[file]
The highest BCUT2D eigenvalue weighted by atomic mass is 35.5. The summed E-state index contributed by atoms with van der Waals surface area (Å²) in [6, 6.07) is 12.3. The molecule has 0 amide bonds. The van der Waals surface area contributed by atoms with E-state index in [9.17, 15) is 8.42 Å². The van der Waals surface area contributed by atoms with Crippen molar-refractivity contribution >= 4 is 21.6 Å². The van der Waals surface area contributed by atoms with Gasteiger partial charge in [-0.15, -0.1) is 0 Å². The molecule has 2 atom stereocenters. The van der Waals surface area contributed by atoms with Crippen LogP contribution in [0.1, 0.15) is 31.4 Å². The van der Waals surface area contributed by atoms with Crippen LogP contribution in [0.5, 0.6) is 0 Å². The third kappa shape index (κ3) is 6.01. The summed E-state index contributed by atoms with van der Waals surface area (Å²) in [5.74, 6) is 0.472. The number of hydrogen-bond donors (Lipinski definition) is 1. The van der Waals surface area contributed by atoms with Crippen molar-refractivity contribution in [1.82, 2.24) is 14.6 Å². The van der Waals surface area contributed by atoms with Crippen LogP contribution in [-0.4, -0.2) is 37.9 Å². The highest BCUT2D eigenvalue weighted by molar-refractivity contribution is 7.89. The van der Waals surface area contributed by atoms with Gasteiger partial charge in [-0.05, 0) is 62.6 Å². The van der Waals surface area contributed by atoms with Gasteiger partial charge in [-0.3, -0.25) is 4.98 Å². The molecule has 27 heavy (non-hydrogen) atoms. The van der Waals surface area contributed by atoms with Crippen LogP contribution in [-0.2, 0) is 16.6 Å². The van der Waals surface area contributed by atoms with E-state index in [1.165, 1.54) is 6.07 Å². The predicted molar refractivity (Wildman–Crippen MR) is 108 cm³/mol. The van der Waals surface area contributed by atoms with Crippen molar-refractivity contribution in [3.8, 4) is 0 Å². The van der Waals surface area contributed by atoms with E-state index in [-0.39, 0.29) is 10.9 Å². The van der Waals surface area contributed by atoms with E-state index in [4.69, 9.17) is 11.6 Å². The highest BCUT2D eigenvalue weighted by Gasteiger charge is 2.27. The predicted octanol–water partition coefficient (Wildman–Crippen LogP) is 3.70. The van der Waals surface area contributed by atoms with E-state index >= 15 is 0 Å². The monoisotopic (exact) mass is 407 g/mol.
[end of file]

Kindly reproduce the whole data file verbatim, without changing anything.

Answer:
The highest BCUT2D eigenvalue weighted by atomic mass is 35.5. The summed E-state index contributed by atoms with van der Waals surface area (Å²) in [6, 6.07) is 12.3. The molecule has 0 amide bonds. The van der Waals surface area contributed by atoms with E-state index in [9.17, 15) is 8.42 Å². The van der Waals surface area contributed by atoms with Crippen molar-refractivity contribution >= 4 is 21.6 Å². The van der Waals surface area contributed by atoms with Gasteiger partial charge in [-0.15, -0.1) is 0 Å². The molecule has 2 atom stereocenters. The van der Waals surface area contributed by atoms with Crippen LogP contribution in [0.1, 0.15) is 31.4 Å². The van der Waals surface area contributed by atoms with Crippen LogP contribution in [0.5, 0.6) is 0 Å². The third kappa shape index (κ3) is 6.01. The summed E-state index contributed by atoms with van der Waals surface area (Å²) in [5.74, 6) is 0.472. The number of hydrogen-bond donors (Lipinski definition) is 1. The van der Waals surface area contributed by atoms with Crippen molar-refractivity contribution in [1.82, 2.24) is 14.6 Å². The van der Waals surface area contributed by atoms with Crippen LogP contribution in [-0.4, -0.2) is 37.9 Å². The highest BCUT2D eigenvalue weighted by molar-refractivity contribution is 7.89. The van der Waals surface area contributed by atoms with Gasteiger partial charge in [-0.05, 0) is 62.6 Å². The van der Waals surface area contributed by atoms with Gasteiger partial charge in [-0.3, -0.25) is 4.98 Å². The molecule has 27 heavy (non-hydrogen) atoms. The van der Waals surface area contributed by atoms with Crippen LogP contribution in [-0.2, 0) is 16.6 Å². The van der Waals surface area contributed by atoms with E-state index in [1.165, 1.54) is 6.07 Å². The predicted molar refractivity (Wildman–Crippen MR) is 108 cm³/mol. The van der Waals surface area contributed by atoms with Crippen molar-refractivity contribution in [3.8, 4) is 0 Å². The van der Waals surface area contributed by atoms with E-state index in [-0.39, 0.29) is 10.9 Å². The van der Waals surface area contributed by atoms with E-state index in [4.69, 9.17) is 11.6 Å². The highest BCUT2D eigenvalue weighted by Gasteiger charge is 2.27. The predicted octanol–water partition coefficient (Wildman–Crippen LogP) is 3.70. The van der Waals surface area contributed by atoms with E-state index >= 15 is 0 Å². The monoisotopic (exact) mass is 407 g/mol.